Wednesday, February 13, 2008

Wine Blogging Wednesday #42: An Italian Red in 7 Words

It's time for the 42nd edition of Wine Blogging Wednesday, the online tasting event founded by Lenn Thompson of Lenndevours. This month Andrew Barrow, from the UK wine blog Spittoon, is our host. Inspired by BBC 6's challenge to describe what you did last night in just a handful of words, he charged wine bloggers around the world with this task: drink an Italian red and review it using seven words (or less).

As it's Sicily month at GWU$20, I decided to drink a Sicilian red. Primitivo would have been the classic choice, but I'm trying to drink outside the normal range of grapes so I selected an indigenous Sicilian grape called Frappato instead. Frappato is the gamay of Sicily--lighter and fresher than Primitivo. Mondosapore's Terry Hughes (aka Italian Wine Guru), gives valuable (longer) tasting notes and serving suggestions over at his site, so if you are interested in this unusual grape, you may want to check those out. I tried a later vintage of the wine he discusses in his post, the 2006 Valle dell'Acate Frappato ($17.99, K & L Wines; available elsewhere for between $15 and $18)

This has to have been the most devilishly difficult WBW yet. So, without further ado, the review:

Musky flowers perfume this bright, cherry wine.

Finding the perfect pairing for a Frappato turned out to be a challenge. It was so-so with pizza, even with a slight chill on it. I tried pasta with turkey and sun-dried tomatoes, and it was also kind of bleh. Then I made some chicken souvlaki--and the wine just sang. The Mediterranean spices went well with the brightness of the wine, and finally I felt like I understood its charms.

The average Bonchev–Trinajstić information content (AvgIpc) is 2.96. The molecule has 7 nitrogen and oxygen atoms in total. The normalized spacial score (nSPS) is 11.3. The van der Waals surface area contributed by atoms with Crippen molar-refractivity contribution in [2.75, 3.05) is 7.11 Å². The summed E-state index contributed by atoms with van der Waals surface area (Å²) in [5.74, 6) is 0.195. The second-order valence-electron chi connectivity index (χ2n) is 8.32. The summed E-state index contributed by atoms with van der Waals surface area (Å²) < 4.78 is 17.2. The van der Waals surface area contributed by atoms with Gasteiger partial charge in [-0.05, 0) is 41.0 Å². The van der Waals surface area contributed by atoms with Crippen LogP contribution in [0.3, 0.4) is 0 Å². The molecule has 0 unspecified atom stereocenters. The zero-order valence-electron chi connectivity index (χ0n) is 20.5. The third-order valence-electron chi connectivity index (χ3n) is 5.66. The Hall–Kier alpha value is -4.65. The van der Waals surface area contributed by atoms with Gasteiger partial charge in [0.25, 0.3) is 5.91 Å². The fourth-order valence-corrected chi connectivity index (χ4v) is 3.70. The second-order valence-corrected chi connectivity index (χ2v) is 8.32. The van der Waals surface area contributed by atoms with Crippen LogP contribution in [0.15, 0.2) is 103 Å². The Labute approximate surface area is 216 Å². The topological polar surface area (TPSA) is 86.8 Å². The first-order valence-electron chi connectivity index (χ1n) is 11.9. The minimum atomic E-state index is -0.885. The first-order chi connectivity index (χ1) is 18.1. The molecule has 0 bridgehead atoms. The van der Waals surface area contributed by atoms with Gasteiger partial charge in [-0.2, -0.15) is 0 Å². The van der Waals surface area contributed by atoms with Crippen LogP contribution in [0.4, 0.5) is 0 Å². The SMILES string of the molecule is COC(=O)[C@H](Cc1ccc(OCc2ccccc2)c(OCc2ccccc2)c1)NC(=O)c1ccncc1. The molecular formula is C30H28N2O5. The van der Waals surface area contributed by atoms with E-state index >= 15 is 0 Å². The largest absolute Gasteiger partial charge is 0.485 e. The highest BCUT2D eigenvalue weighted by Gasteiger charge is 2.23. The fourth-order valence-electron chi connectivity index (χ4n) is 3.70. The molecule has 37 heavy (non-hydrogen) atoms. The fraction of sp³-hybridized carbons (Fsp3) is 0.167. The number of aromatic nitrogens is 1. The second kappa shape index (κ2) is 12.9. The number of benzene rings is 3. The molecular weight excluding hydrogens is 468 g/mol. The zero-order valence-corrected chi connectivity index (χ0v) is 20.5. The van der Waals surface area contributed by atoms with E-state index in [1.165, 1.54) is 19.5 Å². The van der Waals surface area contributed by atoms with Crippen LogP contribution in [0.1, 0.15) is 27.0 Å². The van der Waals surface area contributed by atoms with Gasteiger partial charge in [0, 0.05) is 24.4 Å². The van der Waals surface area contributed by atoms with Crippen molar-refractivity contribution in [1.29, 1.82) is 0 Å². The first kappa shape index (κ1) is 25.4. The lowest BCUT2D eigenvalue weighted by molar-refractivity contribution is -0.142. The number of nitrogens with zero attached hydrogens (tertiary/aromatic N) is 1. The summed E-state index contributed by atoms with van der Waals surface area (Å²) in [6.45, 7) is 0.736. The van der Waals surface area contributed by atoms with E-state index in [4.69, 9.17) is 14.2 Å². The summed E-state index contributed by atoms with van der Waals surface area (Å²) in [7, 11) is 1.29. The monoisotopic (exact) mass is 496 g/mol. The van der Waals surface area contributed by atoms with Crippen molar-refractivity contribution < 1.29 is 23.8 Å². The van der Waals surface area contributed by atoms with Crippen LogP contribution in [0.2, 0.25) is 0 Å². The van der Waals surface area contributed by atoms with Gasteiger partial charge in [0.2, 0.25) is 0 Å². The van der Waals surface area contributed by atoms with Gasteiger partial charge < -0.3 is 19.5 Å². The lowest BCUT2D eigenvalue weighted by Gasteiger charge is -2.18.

Check back here for the roundup of tasting notes and details about WBW #43, hosted by Joel of Vivi's Wine Journal (now the Wine Life Today Blog). Thanks to Andrew for a fun and enlightening WBW that underscored the value of words in describing what it is that we drink.

9 comments:

Erika said...

Wow you made all of those dishes just for WBW? Gotta say, there's some dedication!

David McDuff said...

I was wondering more how you made one bottle (presumably) last through three meals.... Frappato is a variety I've yet to encounter, so good on ya for hunting it down and checking it out.

Craig Camp said...

I love this wine and this producer. All of their wines are very nice. One of my favorite matches is a braised chicken dish with tomatoes, olive, garlic capers etc.

SB Wine Advocate said...

your description makes this wine sound like its right up my alley. I'll have to try it.

Terence said...

Thanks for the mention, Dottoressa. I'm in Venice tonight -- sitting in a robe overlooking the Grand Canal, belly filled with a pleasant biologico Valpolicella from a socialist co-op (who named their farm after the date of the Shirtwaist Factory fire in NY of a century ago)...I'll stop...I'm writing all this to make you envious. I hope I'm succeeding.

I still like that Frappato a lot. Impressed that you worked so hard to pair it. Bravissima!

Andrew said...

It was a fun escapade I hope you agree!

Dr. Debs said...

It was one of the most fun WBWs I can remember, Andrew, so thanks for the theme. And yes, Terry, I'm hugely jealous. Venice? (sigh). As for the rest of you, you've never noticed before that I only review 2-3 bottles of wine a week? There's only one drinker in my house, and I only drink wine with meals for the most part so they stretch over a few days. As for the pairing, Craig's suggestion it very like my own: this wine cries out for something herbal, slightly salty, and Mediterranean in influence rather than a big heavy red sauce.

RougeAndBlanc said...

Dr. Debs,
I drank a wine that is partly Frappato too. Obviously your experience is better than mine. I did not pair it with food and maybe that is why I didn't really like mine. Did you find the Frappato to be kind of lack of structure and finish is abrupt?

Dr. Debs said...

Hi, Rouge and Blanc. The wine was definitely of the simpler and lighter variety, but it did have enough acid to have good structure, and I don't think I would call the finish short. Maybe it was the other grape varieties it was blended into?